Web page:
You can usually tell how much fun I had in a session by how much I'm willing to write about it. If I didn't like the session, usually a paragraph or two is all it gets. This, however, is part two of an already-massive post about the Firefly game I ran yesterday. So, yeah, it went really well.
So the big centerpiece of this whole adventure was the idea of starting at the end and then working towards those crazy scenes through the rest of the adventure. It fell together really well, and though I will (lightly) pat myself on the back for making it happen, it was the brilliance of the Cortex Plus system that really allowed it all to come together. I've written recently about how the mechanics influence the storytelling and vice versa, and that was a running theme throughout the entire game. I used just about every opportunity I had to influence the story and work it towards it's pre-determined conclusion. For example, when Enzo was working on the ignition coil, he rolled multiple 1's on that roll. Immediately, I thought "Bam! THAT'S why the door was open!" and described how he took a part from the cargo door that resulted in the unfortunate situation of flying around with that ramp down! During the firefight, when Sally got taken out...BAM! That's why she was in the fruit container! And because she was in the fruit container, someone needed to pilot the ship...BAM! Peaches at the wheel!
Another incredible strength about the game was its tremedous flexibility. At one point, Q wanted to do a Chuck Norris-style roundhouse kick to take out all of the goons at once. In another RPG, I'd be worried about handing out bonuses and penalties and whether mechanics are being broken, but here, I simply said: "You tell me how many guys you want to take out. For every extra dude you want to take out, I'm going to add another d8 to the opposition's dice pool. If you beat whatever the final total is, you'll take 'em all out." Was that the right call? Who cares! It worked, and it allowed us to continue to focus on what's important: being awesome and telling kick-ass stories.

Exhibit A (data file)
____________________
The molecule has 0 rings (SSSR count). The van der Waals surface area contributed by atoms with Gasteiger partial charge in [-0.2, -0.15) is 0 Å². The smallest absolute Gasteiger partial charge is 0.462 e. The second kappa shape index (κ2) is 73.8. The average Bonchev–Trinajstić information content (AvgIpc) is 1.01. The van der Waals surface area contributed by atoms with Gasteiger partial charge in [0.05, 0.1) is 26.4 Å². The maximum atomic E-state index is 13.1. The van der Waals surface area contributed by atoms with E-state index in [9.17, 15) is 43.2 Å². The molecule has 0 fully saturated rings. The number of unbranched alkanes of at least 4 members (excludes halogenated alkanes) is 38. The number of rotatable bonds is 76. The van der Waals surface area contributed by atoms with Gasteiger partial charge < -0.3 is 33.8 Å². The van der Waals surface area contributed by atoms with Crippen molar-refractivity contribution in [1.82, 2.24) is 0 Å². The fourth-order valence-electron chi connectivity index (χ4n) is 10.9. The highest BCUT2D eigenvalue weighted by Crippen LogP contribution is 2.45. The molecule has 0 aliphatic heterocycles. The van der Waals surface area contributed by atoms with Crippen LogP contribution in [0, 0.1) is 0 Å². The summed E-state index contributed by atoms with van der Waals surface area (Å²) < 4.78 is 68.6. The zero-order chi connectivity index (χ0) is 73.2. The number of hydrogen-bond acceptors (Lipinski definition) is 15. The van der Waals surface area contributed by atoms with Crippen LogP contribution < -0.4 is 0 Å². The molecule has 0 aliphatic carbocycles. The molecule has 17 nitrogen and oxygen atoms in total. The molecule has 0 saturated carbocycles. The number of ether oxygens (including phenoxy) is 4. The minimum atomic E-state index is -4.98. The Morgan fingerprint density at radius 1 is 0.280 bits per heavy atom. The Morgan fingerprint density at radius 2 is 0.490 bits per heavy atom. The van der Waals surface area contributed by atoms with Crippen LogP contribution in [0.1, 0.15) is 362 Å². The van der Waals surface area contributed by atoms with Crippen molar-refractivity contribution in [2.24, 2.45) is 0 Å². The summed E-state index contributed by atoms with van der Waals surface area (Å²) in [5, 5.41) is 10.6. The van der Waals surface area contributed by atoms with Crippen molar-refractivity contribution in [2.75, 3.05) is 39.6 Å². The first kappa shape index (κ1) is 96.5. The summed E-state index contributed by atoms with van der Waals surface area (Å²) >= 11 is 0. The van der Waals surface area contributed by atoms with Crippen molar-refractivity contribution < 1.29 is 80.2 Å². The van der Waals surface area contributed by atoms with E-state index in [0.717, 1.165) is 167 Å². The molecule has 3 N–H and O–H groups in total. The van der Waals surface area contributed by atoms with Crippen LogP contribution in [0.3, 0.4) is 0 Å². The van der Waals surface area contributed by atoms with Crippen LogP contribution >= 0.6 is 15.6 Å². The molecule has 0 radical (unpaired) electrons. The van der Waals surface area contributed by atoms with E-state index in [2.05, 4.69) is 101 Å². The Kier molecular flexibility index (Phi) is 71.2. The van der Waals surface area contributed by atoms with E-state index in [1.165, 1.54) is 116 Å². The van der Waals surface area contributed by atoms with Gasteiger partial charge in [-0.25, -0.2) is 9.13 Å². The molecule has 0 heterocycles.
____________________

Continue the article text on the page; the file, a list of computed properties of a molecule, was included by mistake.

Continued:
As one may expect from reading about the game, Firefly (and the Cortex system as a whole), is pretty loose and rules-light. Some of my players more used to "crunchy" games fumbled a bit with the mechanics, but even they had a really good time. I do think Cortex can accomodate a more granular crowd, though; Marvel Superheroic, as well as its generic fantasy equivalent found in the Cortex Plus Hackers' Guide, have a lot more dials to fiddle with.
Inevitably, the notion of similarities to Fate Core came up during the session. With Assets being created and Complications being handed out constantly, the game did very much feel like a Fate Core game. Is that a bad thing? Of course not. But the begged question is: why play this when you could play that? The answer, invariably, is going to depend on the person. Currently, I'm leaning more towards Cortex these days because of the straight-forward, physical nature of the rules. If I had run this adventure with Fate, I would, for example, write Fruit Juice all over the Gorramn Floor as an Aspect. That Aspect would have rules that go along with it; you spend Fate Points to invoke it, offer Fate Points to Compel it, add numbers to dice, reroll dice, etc.. But Cortex? You hold up a D6 (or D8 or whatever) and you say "this is fruit juice all over the gorramn floor." That's it. Whomever it would help (good guy or bad) will add it to their dice pool and there it is. Is that better? Not necessarily. In this respect, you could call Cortex a more streamlined type of gameplay than Fate Core. Wheras Fate will give you all kinds of bells and whistles to tinker with and create a game as light or as heavy as you want, Cortex will always come back to "roll a bunch of dice and hope you roll high."
So I look forward to continuing to screw around with Cortex and seeing where this Firefly story takes us!